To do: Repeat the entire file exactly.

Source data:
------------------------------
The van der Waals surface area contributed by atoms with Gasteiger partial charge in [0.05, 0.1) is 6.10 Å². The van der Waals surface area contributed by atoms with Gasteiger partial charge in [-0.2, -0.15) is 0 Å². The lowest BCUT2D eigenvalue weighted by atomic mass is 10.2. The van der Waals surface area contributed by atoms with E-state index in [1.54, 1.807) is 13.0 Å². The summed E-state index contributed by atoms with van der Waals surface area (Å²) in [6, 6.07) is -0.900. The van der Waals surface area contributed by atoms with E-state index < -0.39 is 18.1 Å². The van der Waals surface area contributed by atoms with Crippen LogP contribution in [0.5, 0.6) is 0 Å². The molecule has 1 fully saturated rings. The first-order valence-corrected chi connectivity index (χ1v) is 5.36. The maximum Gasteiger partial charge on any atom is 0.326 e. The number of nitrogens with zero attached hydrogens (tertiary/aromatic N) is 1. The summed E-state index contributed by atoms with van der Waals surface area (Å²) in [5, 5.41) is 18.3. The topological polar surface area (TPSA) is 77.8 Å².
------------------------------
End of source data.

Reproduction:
The van der Waals surface area contributed by atoms with Gasteiger partial charge in [0.05, 0.1) is 6.10 Å². The van der Waals surface area contributed by atoms with Gasteiger partial charge in [-0.2, -0.15) is 0 Å². The lowest BCUT2D eigenvalue weighted by atomic mass is 10.2. The van der Waals surface area contributed by atoms with E-state index in [1.54, 1.807) is 13.0 Å². The summed E-state index contributed by atoms with van der Waals surface area (Å²) in [6, 6.07) is -0.900. The van der Waals surface area contributed by atoms with E-state index < -0.39 is 18.1 Å². The van der Waals surface area contributed by atoms with Crippen LogP contribution in [0.5, 0.6) is 0 Å². The molecule has 1 fully saturated rings. The first-order valence-corrected chi connectivity index (χ1v) is 5.36. The maximum Gasteiger partial charge on any atom is 0.326 e. The number of nitrogens with zero attached hydrogens (tertiary/aromatic N) is 1. The summed E-state index contributed by atoms with van der Waals surface area (Å²) in [5, 5.41) is 18.3. The topological polar surface area (TPSA) is 77.8 Å².